Taoism: The Enduring Tradition offers fresh perspectives on a religious and cultural tradition which has unfolded since the fifth century as a form of integration into the unseen realities of life. Exploring Taoist voices in sacred texts and current scholarship, and showing how Taoism (also known as Daoism) differs from, and overlaps with, other Chinese traditions such as Confucianism and Zen Buddhism, it examines Taoism's ancient classical roots, contemporary heritage and role in Chinese daily life. From Taoism's spiritual philosophy to its practical perspectives on life and death, self-cultivation, morality, society, leadership and gender, Russell Kirkland brings to life the Taoist vision as expressed by followers through the centuries. Through attention to Taoism's key elements and examples from the lives of Taoist men and women, he reveals the real contexts of the Tao te ching and Chuang-tzu, and of Taoist understandings of life which still reverberate in modern practices like feng-shui and t'ai-chi ch'nan. His guide to this long misrepresented tradition presents a new paradigm for understanding Taoism in the twenty-first century.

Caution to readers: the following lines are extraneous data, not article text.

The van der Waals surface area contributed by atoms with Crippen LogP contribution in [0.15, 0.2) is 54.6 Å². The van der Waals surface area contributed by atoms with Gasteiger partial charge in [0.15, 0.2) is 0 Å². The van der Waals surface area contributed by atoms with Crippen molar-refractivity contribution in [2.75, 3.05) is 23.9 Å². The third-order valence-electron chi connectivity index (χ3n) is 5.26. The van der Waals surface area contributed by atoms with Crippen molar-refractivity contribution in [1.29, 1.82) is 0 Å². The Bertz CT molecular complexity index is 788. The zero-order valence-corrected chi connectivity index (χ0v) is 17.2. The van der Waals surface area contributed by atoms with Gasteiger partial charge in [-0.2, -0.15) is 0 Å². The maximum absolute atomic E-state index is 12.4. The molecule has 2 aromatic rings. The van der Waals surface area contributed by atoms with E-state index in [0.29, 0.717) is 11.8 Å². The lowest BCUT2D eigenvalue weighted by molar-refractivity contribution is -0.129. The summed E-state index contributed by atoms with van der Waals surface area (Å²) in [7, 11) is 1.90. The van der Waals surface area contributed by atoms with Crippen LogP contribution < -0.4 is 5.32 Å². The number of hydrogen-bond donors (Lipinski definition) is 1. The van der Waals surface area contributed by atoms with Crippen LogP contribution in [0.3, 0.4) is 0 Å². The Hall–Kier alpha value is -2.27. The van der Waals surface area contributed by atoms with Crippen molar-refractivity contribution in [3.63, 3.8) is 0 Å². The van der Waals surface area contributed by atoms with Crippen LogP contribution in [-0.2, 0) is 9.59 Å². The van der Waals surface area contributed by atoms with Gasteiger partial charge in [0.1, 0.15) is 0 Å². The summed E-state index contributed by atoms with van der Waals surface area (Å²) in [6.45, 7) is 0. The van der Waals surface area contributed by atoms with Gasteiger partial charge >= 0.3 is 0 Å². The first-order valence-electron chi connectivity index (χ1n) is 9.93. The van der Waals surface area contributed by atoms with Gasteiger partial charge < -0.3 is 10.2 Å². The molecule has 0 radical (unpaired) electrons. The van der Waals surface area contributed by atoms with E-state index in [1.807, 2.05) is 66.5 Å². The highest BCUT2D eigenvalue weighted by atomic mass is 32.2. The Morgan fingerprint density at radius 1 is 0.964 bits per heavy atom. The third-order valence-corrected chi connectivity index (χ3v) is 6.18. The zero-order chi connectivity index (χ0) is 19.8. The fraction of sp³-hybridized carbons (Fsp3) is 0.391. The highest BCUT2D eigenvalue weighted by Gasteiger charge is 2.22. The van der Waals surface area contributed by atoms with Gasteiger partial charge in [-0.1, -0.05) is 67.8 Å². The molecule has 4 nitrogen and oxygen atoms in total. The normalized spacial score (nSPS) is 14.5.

Table of Contents
Foreword Norman J. Girardot Preface
1. Understanding Taoism Realities, constructs, and hermeneutical challenges What "Taoism" is: fact, tradition, and self-identification
2. The classical legacy Taoism and "The Hundred Schools" The "Useless Words" of Chuang Chou Cultivating life's subtle forces: the Nei-yeh From "The Elders" of Ch'u to the Chi-hsia academy: The Tao te ching What Taoists inherited from classical times
3. The course of the Taoist tradition Wellsprings Southerly currents Northerly currents The high-water mark The damming of the Tao? Old currents, new channels Life in the tideways
4. The socio-political matrix of Taoism "Literati Taoism" Women in Taoism: Data, Interpretation, and Issues Women in Taoist History Taoists and Dynasts
5. The cultivated Life Life, death, and "Transcendence" Cultivating reality Conclusion Works cited